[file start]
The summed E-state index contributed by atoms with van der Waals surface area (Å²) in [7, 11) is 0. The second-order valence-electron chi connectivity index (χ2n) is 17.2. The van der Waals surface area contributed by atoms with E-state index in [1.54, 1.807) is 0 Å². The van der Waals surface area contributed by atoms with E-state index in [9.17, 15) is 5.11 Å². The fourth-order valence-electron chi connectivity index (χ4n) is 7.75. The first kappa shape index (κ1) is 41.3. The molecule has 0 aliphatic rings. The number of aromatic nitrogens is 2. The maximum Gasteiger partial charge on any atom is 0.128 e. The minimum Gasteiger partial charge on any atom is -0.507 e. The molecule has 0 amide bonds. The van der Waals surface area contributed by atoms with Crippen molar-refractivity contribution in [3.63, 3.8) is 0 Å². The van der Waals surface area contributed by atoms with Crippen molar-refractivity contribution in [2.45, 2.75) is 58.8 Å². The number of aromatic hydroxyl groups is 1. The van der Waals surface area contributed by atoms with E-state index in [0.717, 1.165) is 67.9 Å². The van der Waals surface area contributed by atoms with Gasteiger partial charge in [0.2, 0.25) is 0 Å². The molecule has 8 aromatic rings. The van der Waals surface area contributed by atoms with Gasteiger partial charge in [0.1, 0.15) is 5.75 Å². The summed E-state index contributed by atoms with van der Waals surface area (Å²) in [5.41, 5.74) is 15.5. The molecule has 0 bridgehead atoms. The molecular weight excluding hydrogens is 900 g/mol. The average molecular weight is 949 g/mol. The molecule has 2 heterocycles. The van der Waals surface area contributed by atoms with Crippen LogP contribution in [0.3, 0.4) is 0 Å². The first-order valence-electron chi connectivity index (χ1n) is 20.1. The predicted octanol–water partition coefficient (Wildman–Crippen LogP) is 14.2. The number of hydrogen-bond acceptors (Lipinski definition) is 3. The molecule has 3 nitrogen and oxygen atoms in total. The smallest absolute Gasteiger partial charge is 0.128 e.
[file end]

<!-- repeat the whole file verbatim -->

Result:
The summed E-state index contributed by atoms with van der Waals surface area (Å²) in [7, 11) is 0. The second-order valence-electron chi connectivity index (χ2n) is 17.2. The van der Waals surface area contributed by atoms with E-state index in [1.54, 1.807) is 0 Å². The van der Waals surface area contributed by atoms with E-state index in [9.17, 15) is 5.11 Å². The fourth-order valence-electron chi connectivity index (χ4n) is 7.75. The first kappa shape index (κ1) is 41.3. The molecule has 0 aliphatic rings. The number of aromatic nitrogens is 2. The maximum Gasteiger partial charge on any atom is 0.128 e. The minimum Gasteiger partial charge on any atom is -0.507 e. The molecule has 0 amide bonds. The van der Waals surface area contributed by atoms with Crippen molar-refractivity contribution in [3.63, 3.8) is 0 Å². The van der Waals surface area contributed by atoms with Crippen molar-refractivity contribution in [2.45, 2.75) is 58.8 Å². The number of aromatic hydroxyl groups is 1. The van der Waals surface area contributed by atoms with E-state index in [0.717, 1.165) is 67.9 Å². The van der Waals surface area contributed by atoms with Gasteiger partial charge in [0.2, 0.25) is 0 Å². The molecule has 8 aromatic rings. The van der Waals surface area contributed by atoms with Gasteiger partial charge in [0.1, 0.15) is 5.75 Å². The summed E-state index contributed by atoms with van der Waals surface area (Å²) in [5.41, 5.74) is 15.5. The molecule has 0 bridgehead atoms. The molecular weight excluding hydrogens is 900 g/mol. The average molecular weight is 949 g/mol. The molecule has 2 heterocycles. The van der Waals surface area contributed by atoms with Crippen LogP contribution in [0.3, 0.4) is 0 Å². The first-order valence-electron chi connectivity index (χ1n) is 20.1. The predicted octanol–water partition coefficient (Wildman–Crippen LogP) is 14.2. The number of hydrogen-bond acceptors (Lipinski definition) is 3. The molecule has 3 nitrogen and oxygen atoms in total. The smallest absolute Gasteiger partial charge is 0.128 e.